I think you're mistaken in assuming a compromise is the required
outcome of this. Given the choice between something productive, and
something not productive, you don't choose the quasi-productive
solution.

Bluntly, chasing EAPI versions w/out gain is a waste of time; others
may think "but it should be EAPI4- the latest!"- and they'd be wrong.
You bump when there is a reason to do so, or when from a maintenance
standoint you've got time (now) to do so and can push it forward-
getting ahead of future work. Keep in mind the rule "every change
carries a risk"- while the risk is generally stupidly low, it's
something I don't think you're being cognizant of in this notion of
trying to get everything at EAPI whatever.

Filing a bunch of "please bump this to EAPI-whatever" is just annoying
nagging, it doesn't accomplish anything nor is the ticket particularly
useful on it's own. A "Please bump to EAPI4 due to issue xyz" is
useful- there is a core reason beyond "hey, EAPI4 is the latest AND
EVERYTHING MUST BE THE LATEST GREATEST!!!"

Same angle for EAPI5 and user patching... yes, devs will have a reason
to move it forward, but user patching is going to be used by a *small*
fraction of our userbase. Meaning if you want it, you're likely going
to need to do the legwork bumping things forward, else you're on the
devs time/prioritizations.

Not saying it's perfect, but the comments above are realistic rather
than trying to compromise against the realities of the situation.
~harring
 
Old 09-06-2012, 05:03 PM
Michael Orlitzky
 
Default EAPI usage

On 09/05/2012 12:15 PM, Mike Gilbert wrote:
> On Tue, Sep 4, 2012 at 9:03 PM, Michael Orlitzky <michael@orlitzky.com> wrote:
>> On 09/04/2012 05:06 PM, Brian Harring wrote:
>>>>
>>>> As a compromise, it could be made policy that "bump to EAPI=foo" bugs
>>>> are valid. If someone would benefit from such a bump, he can file a bug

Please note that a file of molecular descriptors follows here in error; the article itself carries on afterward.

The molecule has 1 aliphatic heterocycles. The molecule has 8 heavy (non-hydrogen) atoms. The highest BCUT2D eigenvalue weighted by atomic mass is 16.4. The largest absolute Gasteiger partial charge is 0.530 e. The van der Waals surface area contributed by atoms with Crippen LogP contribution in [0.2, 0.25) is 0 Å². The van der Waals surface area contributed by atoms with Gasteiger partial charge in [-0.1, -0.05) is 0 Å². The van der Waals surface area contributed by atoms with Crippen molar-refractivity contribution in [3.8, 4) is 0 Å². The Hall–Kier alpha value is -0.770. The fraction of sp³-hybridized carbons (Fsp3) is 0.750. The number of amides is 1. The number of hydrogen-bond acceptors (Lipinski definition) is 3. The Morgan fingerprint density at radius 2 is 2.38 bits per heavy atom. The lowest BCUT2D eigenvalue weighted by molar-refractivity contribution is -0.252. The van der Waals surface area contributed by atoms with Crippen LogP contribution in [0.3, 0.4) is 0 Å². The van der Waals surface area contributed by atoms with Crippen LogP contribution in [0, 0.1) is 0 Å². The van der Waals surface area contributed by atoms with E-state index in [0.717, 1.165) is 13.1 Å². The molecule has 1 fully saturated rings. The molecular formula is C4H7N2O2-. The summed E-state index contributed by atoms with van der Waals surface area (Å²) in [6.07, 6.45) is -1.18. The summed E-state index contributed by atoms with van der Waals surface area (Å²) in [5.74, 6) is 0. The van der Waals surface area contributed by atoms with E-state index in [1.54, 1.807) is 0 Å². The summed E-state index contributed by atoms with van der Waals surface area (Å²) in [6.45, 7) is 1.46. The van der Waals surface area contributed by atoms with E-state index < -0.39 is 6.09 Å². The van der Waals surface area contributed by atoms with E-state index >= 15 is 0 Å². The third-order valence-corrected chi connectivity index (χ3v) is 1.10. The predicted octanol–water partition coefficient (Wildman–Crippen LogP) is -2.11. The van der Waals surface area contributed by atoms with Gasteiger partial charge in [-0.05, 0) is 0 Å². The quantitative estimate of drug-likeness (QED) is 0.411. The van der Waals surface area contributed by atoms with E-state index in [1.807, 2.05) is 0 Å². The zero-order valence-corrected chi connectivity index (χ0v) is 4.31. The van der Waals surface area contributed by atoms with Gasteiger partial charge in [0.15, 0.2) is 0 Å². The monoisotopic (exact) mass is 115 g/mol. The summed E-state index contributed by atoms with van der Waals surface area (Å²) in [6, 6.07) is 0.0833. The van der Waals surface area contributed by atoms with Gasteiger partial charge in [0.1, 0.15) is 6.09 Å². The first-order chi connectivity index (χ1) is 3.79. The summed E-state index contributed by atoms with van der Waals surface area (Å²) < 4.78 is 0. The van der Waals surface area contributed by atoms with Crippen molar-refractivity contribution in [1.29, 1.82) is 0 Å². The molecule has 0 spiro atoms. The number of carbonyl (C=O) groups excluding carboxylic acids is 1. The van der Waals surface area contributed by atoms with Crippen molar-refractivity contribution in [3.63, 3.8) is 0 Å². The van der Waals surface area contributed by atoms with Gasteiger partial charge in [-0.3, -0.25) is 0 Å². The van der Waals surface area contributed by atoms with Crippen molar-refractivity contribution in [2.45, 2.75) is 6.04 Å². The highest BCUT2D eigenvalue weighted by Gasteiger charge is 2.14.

>>>> and know that it won't be closed WONTFIX. On the other hand, the dev is
>>>> under no more pressure than usual to do the bump.
>>>
>>> If you attach a patch and have done the legwork, sure.
>>>
>>> If you're just opening bugs w/ "bump to EAPI=monkeys", bluntly, it's
>>> noise and it's annoying. EAPI bump requests for pkgs that need to
>>> move forward so an eclass can be cleaned up/moved forward, sure, but
>>> arbitrary "please go bump xyz" without a specific reason (and/or
>>> legwork done if not) isn't helpful. Kind of equivalent to zero-day
>>> bump requests in my view in terms of usefulness.
>>
>> Except this is what we have now, and isn't a compromise at all.
>>
>
> What use is a bug report requesting an EAPI bump for no reason? There
> is no sense in "compromising" and creating such a policy if nobody
> actually benefits from it.
>

If there's really no reason, why would anyone bother to file a bug for
it? It's better for developers than the must-bump policy, and better for
users than what we have now.
 
Old 09-06-2012, 05:15 PM
Rich Freeman
 
Default EAPI usage

On Thu, Sep 6, 2012 at 1:03 PM, Michael Orlitzky <michael@orlitzky.com> wrote:
> If there's really no reason, why would anyone bother to file a bug for
> it? It's better for developers than the must-bump policy, and better for
> users than what we have now.

What change is even being proposed? If there is an issue that
actually impacts users, then that issue is the bug, and bumping the
EAPI is just the solution to the bug.

If an ebuild unnecessarily ignores CFLAGS, or if it is a blocker to
some eclass update, or whatever, then that is already considered a
valid bug.

That is my main concern with all of this stuff - just state what you
need in terms of outcomes, not solutions. If you can't identify the
outcome, then there is no need for the change anyway. By all means
suggest solutions in the report, but don't confuse the solution with
the problem.

Rich
 
Old 09-06-2012, 05:16 PM
Michael Orlitzky
 
Default EAPI usage

On 09/05/2012 05:29 PM, Brian Harring wrote:
>
> Yes, I stated it because I view it as useful/sane.
>
>> and isn't a compromise at all.
>
> I think you're mistaken in assuming a compromise is the required
> outcome of this. Given the choice between something productive, and
> something not productive, you don't choose the quasi-productive
> solution.

From a developer's perspective, it's obviously better to be able to do
whatever you want. But for users it'd be nice to be able to request a
bump to EAPI5 and not get told to buzz off.

Some people are unhappy with the current situation or this thread
wouldn't exist. A good compromise should make everyone just a little bit
unhappy =)